Yesterday I posted Treatment of Bush a disgrace.
It’s main points as made by a WSJ op-ed contributor:
Mr. Bush has endured relentless attacks from the left while facing abandonment from the right. …The post has drawn a number of comments. If you haven’t already, I encourage you to read the comment thread.
It seems that no matter what Mr. Bush does, he is blamed for everything. He remains despised by the left while continuously disappointing the right.
Yet it should seem obvious that many of our country's current problems either existed long before Mr. Bush ever came to office, or are beyond his control. …
The treatment President Bush has received from this country is nothing less than a disgrace. The attacks launched against him have been cruel and slanderous [.] …
Our failure to stand by [Mr. Bush] has shown to the world how disloyal we can be when our president needed loyalty -- a shameful display of arrogance and weakness that will haunt this nation long after Mr. Bush has left the White House. …
I want to post one of the comments here on the main page, say some things to the commenter, and then invite the commenter to respond with the promise I’ll post in full what he says on the main page.
From Ken in Dallas, a JinC Regular whose comments have added much to this blog:
I live in Texas so I had some knowledge of George Bush before he became President.*************************
As much as I admire his moral character and steadfastness, I felt he was ill prepared to lead us in Washington. He thought he was still in Texas where everyone got along. And then he forgot who elected him. All he had to do was reach across the aisle for the support of the Conservative wing of the Republican party....too difficult for a "compassionate conservative" I guess.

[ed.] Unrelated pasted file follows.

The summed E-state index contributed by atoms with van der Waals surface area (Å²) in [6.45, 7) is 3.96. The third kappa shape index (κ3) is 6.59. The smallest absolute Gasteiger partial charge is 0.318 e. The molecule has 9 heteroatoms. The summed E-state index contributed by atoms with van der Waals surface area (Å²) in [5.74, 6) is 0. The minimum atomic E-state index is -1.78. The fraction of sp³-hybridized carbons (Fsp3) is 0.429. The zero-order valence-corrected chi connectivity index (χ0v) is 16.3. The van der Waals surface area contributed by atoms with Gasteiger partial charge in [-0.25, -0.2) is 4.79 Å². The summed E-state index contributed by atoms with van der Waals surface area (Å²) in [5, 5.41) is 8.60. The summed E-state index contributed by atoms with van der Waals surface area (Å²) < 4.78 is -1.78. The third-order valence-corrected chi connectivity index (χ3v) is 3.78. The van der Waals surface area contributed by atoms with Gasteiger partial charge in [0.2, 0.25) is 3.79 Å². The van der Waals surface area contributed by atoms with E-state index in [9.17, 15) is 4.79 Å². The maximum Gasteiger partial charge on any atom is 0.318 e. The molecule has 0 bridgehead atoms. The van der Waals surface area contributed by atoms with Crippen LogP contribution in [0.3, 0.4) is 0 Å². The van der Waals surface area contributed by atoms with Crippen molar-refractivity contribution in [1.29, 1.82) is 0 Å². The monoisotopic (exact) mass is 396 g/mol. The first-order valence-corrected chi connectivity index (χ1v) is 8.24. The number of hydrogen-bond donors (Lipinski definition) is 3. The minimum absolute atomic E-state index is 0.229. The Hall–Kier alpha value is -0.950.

After his signing of the McCain-Feingold bill, the prescription drug monster, the Harriett Miers fiasco and then the incoherent statements made on network television on the CIR Act, I finally threw in the towel.
I'm sorry for the man but the ridicule was self induced.
President Bush has certainly made mistakes; and ridicule and very sharp criticism of any President are to be expected.
But my reading of the WSJ’s op-ed is this: the attacks on President Bush went way beyond typical rough political back-and-forth.
Sure, the Miers nomination, to take an example, was ill-conceived and very poorly handled by the WH when her name went to the Senate.
Criticism from both sides of the aisle and MSM was to be expected. Most of it that I saw was within the bounds of reasonableness.
But we’ve also had the “BUSH=HITLER” bumper stickers, the assassination jokes, and Dem Rep. Pete Stark, a friend and ally of Speaker Pelosi, standing on the House floor saying the President liked to see our troops in Iraq “have their heads blown off.”
Who’s forgotten Michael Moore’s Fahrenheit 9/11 and its theme that President Bush knew in advance of 9/11, but let it happen because of his family’s connections to Saudi oil figures, including the bin Laden family?
Or that at Fahrenheit 9/11’s DC premiere many congressional Dems were in attendance and applauding?
Then came the Dems’ 2004 convention: Moore was seated in the Dems’ Honor Box alongside the equally “honorable” former President Jimmy Carter.
There are many more examples of disgraceful treatment of the President I could point to, but I’ll leave off doing that for now.
Ken, your past comments have indicated you’re a smart, fair person. Most people who comment here impress me that way, too.
So I’m responding to you and all others who may have read Treatment of Bush a disgrace.
I want to be sure I’ve left no doubt what I meant was disgraceful about the treatment President Bush has received from many leading Dems, their media flunkies, and their millions of followers.
They’ve been active, loud and reckless practitioners of what I’m talking about, while some GOP have abetted that treatment with their silence or confirming “whispers” or just plain “make a buck” shilling a la Scott McClellen.
Such treatment, unrelenting these past eight years, has been grossly unfair to the President and made the reasoned working of our democracy more difficult.
By stirring the passions and paranoia of the unstable, it’s placed the President’s safety and the safety of those who protect him at greater risk than they already face.
I’m sorry to say it will very likely “haunt this nation long after Mr. Bush has left the White House.”
Now it's your turn if you care to respond, as I hope you do.